Did you know that you can increase the chance of success of obtaining a strong patent by doing a novelty search before drafting a patent application?
Indeed, to be eligible for patent protection, an invention needs to be new and inventive. An invention is novel if it has not been known to the public in any way before filing a patent application. It is considered inventive if, having regard to the state of the art (i.e. what is publicly known), it is not obvious to the person skilled in the art and provides a technical effect.
To aid in judging whether your invention is patentable, it is beneficial to perform a novelty search before drafting a patent application. The goal of the search is to find documents, mostly published patents or patent applications, that describe technology relating to your invention. Such documents give good insights into what features distinguish your invention, and these distinguishable features can be well described in the patent application together with their technical effects. This is important, especially during prosecution, as you might need to bring forward distinguishable features in the claims of the patent application to determine the scope of protection. This can, however, only be done on the basis of what is actually described in the patent application. In turn, overlooking an important distinguishing feature could, – be the difference between obtaining or not obtaining a patent.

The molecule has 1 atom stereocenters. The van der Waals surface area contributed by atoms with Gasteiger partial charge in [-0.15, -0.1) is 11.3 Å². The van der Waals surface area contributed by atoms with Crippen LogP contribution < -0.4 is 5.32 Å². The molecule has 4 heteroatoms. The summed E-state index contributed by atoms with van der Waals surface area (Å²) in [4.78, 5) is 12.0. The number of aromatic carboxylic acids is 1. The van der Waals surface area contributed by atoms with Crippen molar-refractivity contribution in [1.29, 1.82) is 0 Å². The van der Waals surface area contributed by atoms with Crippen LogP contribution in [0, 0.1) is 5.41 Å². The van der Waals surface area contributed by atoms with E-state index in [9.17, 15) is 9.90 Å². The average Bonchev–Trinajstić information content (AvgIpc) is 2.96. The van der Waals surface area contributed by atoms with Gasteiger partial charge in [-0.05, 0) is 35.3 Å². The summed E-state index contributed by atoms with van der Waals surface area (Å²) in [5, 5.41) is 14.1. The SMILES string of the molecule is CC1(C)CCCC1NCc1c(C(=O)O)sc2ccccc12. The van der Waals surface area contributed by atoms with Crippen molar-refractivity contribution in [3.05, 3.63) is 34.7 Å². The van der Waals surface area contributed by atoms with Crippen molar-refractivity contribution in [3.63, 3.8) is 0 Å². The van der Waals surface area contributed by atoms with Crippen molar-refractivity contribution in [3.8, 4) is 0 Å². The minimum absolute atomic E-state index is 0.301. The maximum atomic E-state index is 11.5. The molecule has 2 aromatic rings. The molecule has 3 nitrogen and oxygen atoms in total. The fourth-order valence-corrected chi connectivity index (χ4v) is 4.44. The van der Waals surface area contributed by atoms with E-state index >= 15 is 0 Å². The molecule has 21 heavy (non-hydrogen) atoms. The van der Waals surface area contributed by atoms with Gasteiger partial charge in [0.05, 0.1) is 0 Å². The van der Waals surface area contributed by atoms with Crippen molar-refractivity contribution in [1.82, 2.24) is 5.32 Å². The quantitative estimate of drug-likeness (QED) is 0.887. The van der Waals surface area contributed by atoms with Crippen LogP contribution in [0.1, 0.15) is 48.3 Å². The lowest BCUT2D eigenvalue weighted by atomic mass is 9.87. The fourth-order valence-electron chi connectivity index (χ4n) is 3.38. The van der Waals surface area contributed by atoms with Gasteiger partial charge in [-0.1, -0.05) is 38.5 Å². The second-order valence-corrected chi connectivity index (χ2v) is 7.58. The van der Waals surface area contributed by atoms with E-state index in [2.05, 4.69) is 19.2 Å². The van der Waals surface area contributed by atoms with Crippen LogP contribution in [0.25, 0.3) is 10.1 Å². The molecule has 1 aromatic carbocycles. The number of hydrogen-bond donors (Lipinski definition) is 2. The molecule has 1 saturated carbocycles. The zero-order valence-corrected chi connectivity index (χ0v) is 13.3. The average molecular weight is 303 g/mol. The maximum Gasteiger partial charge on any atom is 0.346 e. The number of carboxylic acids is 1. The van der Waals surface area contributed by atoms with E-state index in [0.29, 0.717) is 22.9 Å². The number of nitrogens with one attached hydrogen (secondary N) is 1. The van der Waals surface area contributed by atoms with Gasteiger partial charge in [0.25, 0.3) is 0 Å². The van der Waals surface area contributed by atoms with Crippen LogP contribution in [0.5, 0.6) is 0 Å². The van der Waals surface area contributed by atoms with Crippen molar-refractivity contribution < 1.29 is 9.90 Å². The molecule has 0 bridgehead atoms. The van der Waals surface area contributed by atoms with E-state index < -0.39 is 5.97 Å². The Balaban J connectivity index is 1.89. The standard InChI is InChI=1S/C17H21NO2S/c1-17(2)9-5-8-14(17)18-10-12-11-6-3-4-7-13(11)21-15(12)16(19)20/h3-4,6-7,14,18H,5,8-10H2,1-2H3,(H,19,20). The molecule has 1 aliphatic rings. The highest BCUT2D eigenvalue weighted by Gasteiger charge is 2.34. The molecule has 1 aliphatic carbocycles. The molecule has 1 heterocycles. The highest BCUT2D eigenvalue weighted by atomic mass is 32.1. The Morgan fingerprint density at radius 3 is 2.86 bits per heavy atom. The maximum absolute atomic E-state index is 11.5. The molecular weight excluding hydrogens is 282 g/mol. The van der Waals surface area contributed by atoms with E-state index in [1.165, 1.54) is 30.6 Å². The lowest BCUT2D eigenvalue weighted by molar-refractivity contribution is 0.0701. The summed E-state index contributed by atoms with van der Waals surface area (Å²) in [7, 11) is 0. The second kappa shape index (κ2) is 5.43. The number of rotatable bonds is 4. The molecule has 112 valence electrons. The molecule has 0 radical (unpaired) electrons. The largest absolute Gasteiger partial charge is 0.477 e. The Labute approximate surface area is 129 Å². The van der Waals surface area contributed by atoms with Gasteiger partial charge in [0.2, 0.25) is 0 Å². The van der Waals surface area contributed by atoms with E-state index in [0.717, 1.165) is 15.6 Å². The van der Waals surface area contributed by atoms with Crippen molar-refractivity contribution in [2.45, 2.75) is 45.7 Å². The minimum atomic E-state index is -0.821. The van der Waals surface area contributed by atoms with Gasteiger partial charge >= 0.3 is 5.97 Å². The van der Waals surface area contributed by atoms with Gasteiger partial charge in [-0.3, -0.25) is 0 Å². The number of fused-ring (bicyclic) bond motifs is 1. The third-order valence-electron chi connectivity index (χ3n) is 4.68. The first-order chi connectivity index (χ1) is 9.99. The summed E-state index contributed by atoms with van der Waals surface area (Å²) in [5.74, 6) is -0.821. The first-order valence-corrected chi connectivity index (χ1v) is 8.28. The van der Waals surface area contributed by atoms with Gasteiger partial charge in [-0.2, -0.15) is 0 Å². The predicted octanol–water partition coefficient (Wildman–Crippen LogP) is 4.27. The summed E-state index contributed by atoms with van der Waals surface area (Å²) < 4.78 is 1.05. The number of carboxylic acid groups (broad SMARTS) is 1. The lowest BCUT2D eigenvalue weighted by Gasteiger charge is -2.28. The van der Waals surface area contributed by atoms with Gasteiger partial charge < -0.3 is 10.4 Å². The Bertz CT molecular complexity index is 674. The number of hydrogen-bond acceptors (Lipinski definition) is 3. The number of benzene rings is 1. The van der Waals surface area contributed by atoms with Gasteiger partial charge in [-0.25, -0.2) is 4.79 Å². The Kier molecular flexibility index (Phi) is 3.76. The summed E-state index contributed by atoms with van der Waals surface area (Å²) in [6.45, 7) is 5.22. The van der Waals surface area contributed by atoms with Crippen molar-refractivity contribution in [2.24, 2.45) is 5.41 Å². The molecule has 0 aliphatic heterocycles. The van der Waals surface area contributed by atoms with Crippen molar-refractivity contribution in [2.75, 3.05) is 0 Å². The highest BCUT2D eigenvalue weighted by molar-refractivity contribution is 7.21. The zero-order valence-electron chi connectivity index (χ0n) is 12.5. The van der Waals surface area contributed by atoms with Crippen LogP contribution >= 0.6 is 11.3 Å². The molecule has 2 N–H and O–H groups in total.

Knowing the state of the art also gives you a good idea of the scope of protection that might be expected from a patent. In the best case scenario, no relevant documents turn up in the novelty search and, therefore, you can aim for a broad protection with a patent. On the other hand, the novelty search may also turn up a document that comes very close to your invention and, as a result, only a very narrow scope of protection can be expected. This may cause you to decide to forgo the considerable investment of obtaining patent protection.
Like most things in life, it is best to be well prepared before starting a patent application.
GEVERS can gladly assist you with novelty searches.
Johan Aerts – European and Belgian Patent Attorney